• CCC to host 29th Annual Horticulture in the Heartland

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    February 01, 2019
    The 29th Annual Horticulture in the Heartland seminar will take place on Saturday, March 2, 2019 at Clinton Community College. Chad Pregracke, Founder and President of Living Lands & Waters will be the keynote speaker. The event is sponsored by Clinton Trees Forever, CCC Bickelhaupt Arboretum, Clinton Community College, and Clinton County Master Gardeners. This year’s seminar will be held at Clinton Community College, 1000 Lincoln Blvd., Clinton, IA from 8:00 a.m. – 2:45 p.m.

    Registration is open through February 16 including a $40 registration fee.  Late registration is available February 19 - 25 with a $45 registration fee. Coffee, rolls and lunch are included.

    Horticulture in the Heartland is used to educate and inspire others to seek enjoyment and fulfillment through a variety of home gardening related topics and activities.  In addition to a keynote presentation, there are a choice of 12 breakout session throughout the day.

    Chad Pregracke is the Founder/President, Living Lands & Waters.  Best known for starting out as a young man wanting a cleaner waterway, Chad has become the champion for the Mississippi River. Growing up on its banks, he worked as a commercial shell diver during his early years, experiencing the river from the bottom up. Sometimes spending 10 hours a day in the depths and current of the pitch black waters, he crawled 150 miles of the river bottom over six years. Chad saw its beauty and was frustrated by the neglect. At the age of 17, he decided to clean it up. Twenty-two years later, Chad and his Living Lands & Waters crew have organized and led over 1,000 community cleanups on 24 rivers in 21 states and removed over 10 million pounds of garbage. Chad had an idea that evolved into a movement that has helped to restore one of American’s greatest icons, the Mississippi River.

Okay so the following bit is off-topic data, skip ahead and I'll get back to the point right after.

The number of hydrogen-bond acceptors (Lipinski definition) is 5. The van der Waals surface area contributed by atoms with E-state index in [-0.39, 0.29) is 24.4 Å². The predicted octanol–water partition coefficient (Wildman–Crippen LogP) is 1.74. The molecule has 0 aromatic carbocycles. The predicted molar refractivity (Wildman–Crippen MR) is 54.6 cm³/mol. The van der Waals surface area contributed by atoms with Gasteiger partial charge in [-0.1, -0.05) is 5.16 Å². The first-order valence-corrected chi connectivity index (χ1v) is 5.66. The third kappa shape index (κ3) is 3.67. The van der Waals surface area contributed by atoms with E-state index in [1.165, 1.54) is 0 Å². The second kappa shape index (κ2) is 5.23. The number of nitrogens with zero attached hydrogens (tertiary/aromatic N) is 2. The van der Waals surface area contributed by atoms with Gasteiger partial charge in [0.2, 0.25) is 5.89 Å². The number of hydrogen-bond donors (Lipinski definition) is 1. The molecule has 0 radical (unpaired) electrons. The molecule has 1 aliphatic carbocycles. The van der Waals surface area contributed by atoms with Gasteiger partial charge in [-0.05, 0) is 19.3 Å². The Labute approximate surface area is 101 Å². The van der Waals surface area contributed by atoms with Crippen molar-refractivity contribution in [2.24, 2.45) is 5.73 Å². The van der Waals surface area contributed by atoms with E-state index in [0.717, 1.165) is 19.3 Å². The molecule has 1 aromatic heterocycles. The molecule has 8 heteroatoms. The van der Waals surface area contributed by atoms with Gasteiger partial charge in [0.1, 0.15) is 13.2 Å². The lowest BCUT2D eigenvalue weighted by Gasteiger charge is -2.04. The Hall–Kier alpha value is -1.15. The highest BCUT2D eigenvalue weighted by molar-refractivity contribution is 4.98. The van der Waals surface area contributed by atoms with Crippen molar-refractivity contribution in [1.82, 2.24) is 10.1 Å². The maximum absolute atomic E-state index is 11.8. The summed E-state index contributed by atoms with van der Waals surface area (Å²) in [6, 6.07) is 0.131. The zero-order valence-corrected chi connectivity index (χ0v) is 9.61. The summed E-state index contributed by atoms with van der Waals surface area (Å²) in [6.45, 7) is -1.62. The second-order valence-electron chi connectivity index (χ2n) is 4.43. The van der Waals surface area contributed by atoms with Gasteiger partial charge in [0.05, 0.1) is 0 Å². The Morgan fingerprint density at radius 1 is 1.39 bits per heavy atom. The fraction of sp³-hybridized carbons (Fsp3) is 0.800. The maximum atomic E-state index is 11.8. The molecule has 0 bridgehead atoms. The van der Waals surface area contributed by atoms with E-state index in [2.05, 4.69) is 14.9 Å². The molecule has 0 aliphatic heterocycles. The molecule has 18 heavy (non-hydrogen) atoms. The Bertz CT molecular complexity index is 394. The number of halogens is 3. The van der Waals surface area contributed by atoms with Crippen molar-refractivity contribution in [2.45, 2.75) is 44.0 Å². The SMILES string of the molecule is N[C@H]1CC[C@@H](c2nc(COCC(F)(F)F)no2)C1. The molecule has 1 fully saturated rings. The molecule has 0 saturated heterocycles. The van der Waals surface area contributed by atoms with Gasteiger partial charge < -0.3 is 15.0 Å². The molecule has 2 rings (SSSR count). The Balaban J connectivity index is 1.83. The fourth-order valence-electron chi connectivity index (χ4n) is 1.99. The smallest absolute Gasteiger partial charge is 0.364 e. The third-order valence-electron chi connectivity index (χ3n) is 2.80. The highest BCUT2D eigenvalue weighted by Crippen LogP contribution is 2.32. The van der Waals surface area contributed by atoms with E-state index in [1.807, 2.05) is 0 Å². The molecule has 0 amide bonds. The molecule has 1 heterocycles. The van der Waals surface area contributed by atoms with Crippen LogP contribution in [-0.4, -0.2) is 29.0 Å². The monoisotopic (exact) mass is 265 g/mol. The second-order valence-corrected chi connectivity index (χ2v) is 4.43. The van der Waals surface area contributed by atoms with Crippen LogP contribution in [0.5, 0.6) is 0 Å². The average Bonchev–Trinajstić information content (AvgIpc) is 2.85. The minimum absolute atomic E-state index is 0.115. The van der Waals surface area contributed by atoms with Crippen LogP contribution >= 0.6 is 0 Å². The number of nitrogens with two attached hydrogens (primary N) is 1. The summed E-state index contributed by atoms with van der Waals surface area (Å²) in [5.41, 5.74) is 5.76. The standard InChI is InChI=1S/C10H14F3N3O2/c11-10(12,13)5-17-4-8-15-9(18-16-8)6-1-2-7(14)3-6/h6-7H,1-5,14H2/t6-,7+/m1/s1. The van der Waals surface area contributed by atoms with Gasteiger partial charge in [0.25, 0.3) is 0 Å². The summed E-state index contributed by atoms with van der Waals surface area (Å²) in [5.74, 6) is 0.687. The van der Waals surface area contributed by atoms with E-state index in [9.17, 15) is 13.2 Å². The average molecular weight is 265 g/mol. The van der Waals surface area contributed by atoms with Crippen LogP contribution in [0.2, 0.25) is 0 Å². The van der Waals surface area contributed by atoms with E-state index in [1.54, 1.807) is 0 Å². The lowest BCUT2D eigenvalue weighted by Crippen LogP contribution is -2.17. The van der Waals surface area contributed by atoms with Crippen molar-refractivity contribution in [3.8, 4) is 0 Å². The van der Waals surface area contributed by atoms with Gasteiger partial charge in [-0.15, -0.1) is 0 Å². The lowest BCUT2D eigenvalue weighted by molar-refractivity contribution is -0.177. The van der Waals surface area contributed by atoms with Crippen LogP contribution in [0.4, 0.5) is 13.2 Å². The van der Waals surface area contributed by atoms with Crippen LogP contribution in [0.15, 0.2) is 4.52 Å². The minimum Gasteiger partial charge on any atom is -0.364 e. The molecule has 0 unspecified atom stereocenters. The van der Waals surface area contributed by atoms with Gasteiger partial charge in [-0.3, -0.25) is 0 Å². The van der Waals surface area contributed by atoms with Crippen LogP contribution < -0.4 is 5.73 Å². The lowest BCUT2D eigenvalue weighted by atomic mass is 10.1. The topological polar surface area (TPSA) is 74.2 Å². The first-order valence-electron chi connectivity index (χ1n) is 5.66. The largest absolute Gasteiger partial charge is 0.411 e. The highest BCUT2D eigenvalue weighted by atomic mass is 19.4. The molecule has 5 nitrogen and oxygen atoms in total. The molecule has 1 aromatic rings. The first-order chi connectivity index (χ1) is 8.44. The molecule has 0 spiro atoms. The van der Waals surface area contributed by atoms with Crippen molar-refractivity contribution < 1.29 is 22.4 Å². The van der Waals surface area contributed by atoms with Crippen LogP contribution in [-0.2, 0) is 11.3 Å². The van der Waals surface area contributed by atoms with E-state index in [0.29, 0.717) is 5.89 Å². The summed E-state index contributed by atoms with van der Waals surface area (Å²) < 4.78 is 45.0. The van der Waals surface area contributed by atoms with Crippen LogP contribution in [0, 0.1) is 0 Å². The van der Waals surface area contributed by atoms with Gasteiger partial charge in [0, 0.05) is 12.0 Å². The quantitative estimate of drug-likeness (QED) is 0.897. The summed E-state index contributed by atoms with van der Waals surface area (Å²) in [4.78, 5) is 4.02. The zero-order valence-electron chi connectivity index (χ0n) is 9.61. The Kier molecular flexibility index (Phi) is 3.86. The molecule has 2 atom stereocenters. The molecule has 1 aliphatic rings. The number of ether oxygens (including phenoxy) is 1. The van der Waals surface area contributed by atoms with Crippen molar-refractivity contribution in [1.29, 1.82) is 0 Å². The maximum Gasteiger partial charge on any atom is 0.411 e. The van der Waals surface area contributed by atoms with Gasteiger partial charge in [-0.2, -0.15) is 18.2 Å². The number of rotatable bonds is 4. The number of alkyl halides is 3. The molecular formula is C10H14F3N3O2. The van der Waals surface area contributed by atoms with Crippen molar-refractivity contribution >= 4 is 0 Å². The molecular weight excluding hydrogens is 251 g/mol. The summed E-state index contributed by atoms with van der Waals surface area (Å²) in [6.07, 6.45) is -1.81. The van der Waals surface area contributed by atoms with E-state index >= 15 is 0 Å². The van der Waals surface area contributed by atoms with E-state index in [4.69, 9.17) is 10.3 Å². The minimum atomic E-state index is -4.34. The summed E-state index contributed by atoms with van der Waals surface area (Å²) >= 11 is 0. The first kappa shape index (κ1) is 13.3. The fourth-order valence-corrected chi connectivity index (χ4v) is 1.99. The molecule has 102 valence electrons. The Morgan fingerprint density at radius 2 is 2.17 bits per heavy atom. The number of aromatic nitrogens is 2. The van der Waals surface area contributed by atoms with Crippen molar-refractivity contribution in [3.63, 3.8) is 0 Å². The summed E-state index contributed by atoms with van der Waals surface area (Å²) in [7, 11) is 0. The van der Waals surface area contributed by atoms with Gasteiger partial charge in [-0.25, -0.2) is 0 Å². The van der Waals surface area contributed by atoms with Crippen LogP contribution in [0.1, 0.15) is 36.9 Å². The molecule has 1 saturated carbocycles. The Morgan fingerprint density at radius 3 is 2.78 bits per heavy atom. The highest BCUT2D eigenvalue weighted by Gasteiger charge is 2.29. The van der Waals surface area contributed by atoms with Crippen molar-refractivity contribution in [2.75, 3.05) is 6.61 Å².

The Horticulture in the Heartland sessions are as follows:
    • “Know” Maintenance Landscaping - Chuck Porto, Iowa City Landscaping and Garden Center
    There is no such thing as “no maintenance,” but if you “know” maintenance you can have a beautiful, healthy landscape using minimal maintenance techniques and a mix of low-maintenance trees and shrubs.
    • Going to Bat for Bats! - Jill Schmidt, Clinton Co. Conservation Board
    Iowa is home to many different species of bats and their role in our ecosystem is often overlooked by misconceptions and myths. These natural insect controllers are a vital component of a healthy environment and many bats are struggling to survive. This session will take a close look at our only flying mammals’ ecology and what steps humans are taking to ensure their existence.
    • Succulents & Sedums - Bud LeFevre, Distinctive Gardens
    Explore creative ways to use these easy to grow plants! Learn how to incorporate them into wreaths, topiaries, and troughs.
    • Where the Wild Things Were – Ryan Welch, Clinton Community College